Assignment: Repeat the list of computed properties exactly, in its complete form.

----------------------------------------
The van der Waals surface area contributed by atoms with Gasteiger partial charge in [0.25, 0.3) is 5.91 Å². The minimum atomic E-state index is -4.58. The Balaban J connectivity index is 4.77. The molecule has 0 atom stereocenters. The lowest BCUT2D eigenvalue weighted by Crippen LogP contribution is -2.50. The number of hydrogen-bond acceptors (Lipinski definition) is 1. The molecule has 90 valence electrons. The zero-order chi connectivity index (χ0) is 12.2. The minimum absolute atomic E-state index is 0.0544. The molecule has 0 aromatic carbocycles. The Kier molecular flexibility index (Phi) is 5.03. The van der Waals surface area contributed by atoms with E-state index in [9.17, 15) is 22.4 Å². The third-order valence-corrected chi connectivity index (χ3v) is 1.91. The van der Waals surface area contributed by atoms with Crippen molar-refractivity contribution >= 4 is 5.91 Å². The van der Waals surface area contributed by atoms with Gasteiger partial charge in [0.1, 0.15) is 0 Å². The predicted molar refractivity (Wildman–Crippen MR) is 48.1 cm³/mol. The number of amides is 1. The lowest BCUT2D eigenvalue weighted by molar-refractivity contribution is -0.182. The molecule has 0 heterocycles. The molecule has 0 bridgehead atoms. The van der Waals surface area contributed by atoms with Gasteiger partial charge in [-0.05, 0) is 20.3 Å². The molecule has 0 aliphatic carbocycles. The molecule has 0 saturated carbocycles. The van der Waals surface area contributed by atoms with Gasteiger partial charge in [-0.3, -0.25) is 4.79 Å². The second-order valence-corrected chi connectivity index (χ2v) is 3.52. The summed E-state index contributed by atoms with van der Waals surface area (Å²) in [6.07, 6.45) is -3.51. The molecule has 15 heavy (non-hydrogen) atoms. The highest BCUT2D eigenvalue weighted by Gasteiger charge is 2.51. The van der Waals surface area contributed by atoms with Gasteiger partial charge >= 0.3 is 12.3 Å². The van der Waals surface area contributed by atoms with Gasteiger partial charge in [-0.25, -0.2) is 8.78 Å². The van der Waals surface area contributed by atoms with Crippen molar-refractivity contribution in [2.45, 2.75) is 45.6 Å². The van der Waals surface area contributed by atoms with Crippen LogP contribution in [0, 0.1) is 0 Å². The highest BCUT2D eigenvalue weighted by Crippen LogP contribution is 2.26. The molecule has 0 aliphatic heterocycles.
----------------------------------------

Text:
The van der Waals surface area contributed by atoms with Gasteiger partial charge in [0.25, 0.3) is 5.91 Å². The minimum atomic E-state index is -4.58. The Balaban J connectivity index is 4.77. The molecule has 0 atom stereocenters. The lowest BCUT2D eigenvalue weighted by Crippen LogP contribution is -2.50. The number of hydrogen-bond acceptors (Lipinski definition) is 1. The molecule has 90 valence electrons. The zero-order chi connectivity index (χ0) is 12.2. The minimum absolute atomic E-state index is 0.0544. The molecule has 0 aromatic carbocycles. The Kier molecular flexibility index (Phi) is 5.03. The van der Waals surface area contributed by atoms with E-state index in [9.17, 15) is 22.4 Å². The third-order valence-corrected chi connectivity index (χ3v) is 1.91. The van der Waals surface area contributed by atoms with Crippen molar-refractivity contribution >= 4 is 5.91 Å². The van der Waals surface area contributed by atoms with Gasteiger partial charge in [0.1, 0.15) is 0 Å². The predicted molar refractivity (Wildman–Crippen MR) is 48.1 cm³/mol. The number of amides is 1. The lowest BCUT2D eigenvalue weighted by molar-refractivity contribution is -0.182. The molecule has 0 heterocycles. The molecule has 0 bridgehead atoms. The van der Waals surface area contributed by atoms with Gasteiger partial charge in [-0.05, 0) is 20.3 Å². The molecule has 0 aliphatic carbocycles. The molecule has 0 saturated carbocycles. The van der Waals surface area contributed by atoms with Gasteiger partial charge in [-0.3, -0.25) is 4.79 Å². The second-order valence-corrected chi connectivity index (χ2v) is 3.52. The summed E-state index contributed by atoms with van der Waals surface area (Å²) in [6.07, 6.45) is -3.51. The molecule has 15 heavy (non-hydrogen) atoms. The highest BCUT2D eigenvalue weighted by Gasteiger charge is 2.51. The van der Waals surface area contributed by atoms with Gasteiger partial charge >= 0.3 is 12.3 Å². The van der Waals surface area contributed by atoms with Gasteiger partial charge in [-0.25, -0.2) is 8.78 Å². The van der Waals surface area contributed by atoms with Crippen molar-refractivity contribution in [2.45, 2.75) is 45.6 Å². The van der Waals surface area contributed by atoms with Crippen LogP contribution in [0, 0.1) is 0 Å². The highest BCUT2D eigenvalue weighted by Crippen LogP contribution is 2.26. The molecule has 0 aliphatic heterocycles.